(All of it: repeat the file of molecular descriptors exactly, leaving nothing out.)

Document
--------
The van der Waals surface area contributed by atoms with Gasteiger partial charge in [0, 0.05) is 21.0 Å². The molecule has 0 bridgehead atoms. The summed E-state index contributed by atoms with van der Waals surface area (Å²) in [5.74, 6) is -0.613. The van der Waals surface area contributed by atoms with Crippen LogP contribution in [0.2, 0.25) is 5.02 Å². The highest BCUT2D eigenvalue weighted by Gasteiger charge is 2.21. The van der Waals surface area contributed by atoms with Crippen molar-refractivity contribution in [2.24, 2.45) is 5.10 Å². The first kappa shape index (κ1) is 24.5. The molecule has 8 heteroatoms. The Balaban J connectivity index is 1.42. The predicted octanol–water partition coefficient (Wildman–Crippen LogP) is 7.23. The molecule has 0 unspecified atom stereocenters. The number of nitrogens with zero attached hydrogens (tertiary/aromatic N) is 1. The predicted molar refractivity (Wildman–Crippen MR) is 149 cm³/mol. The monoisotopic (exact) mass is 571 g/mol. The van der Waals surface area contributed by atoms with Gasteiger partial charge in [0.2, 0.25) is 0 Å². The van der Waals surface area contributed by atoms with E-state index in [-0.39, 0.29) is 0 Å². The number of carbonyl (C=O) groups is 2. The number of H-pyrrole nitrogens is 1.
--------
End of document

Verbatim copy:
The van der Waals surface area contributed by atoms with Gasteiger partial charge in [0, 0.05) is 21.0 Å². The molecule has 0 bridgehead atoms. The summed E-state index contributed by atoms with van der Waals surface area (Å²) in [5.74, 6) is -0.613. The van der Waals surface area contributed by atoms with Crippen LogP contribution in [0.2, 0.25) is 5.02 Å². The highest BCUT2D eigenvalue weighted by Gasteiger charge is 2.21. The van der Waals surface area contributed by atoms with Crippen molar-refractivity contribution in [2.24, 2.45) is 5.10 Å². The first kappa shape index (κ1) is 24.5. The molecule has 8 heteroatoms. The Balaban J connectivity index is 1.42. The predicted octanol–water partition coefficient (Wildman–Crippen LogP) is 7.23. The molecule has 0 unspecified atom stereocenters. The number of nitrogens with zero attached hydrogens (tertiary/aromatic N) is 1. The predicted molar refractivity (Wildman–Crippen MR) is 149 cm³/mol. The monoisotopic (exact) mass is 571 g/mol. The van der Waals surface area contributed by atoms with Gasteiger partial charge in [0.2, 0.25) is 0 Å². The van der Waals surface area contributed by atoms with E-state index in [-0.39, 0.29) is 0 Å². The number of carbonyl (C=O) groups is 2. The number of H-pyrrole nitrogens is 1.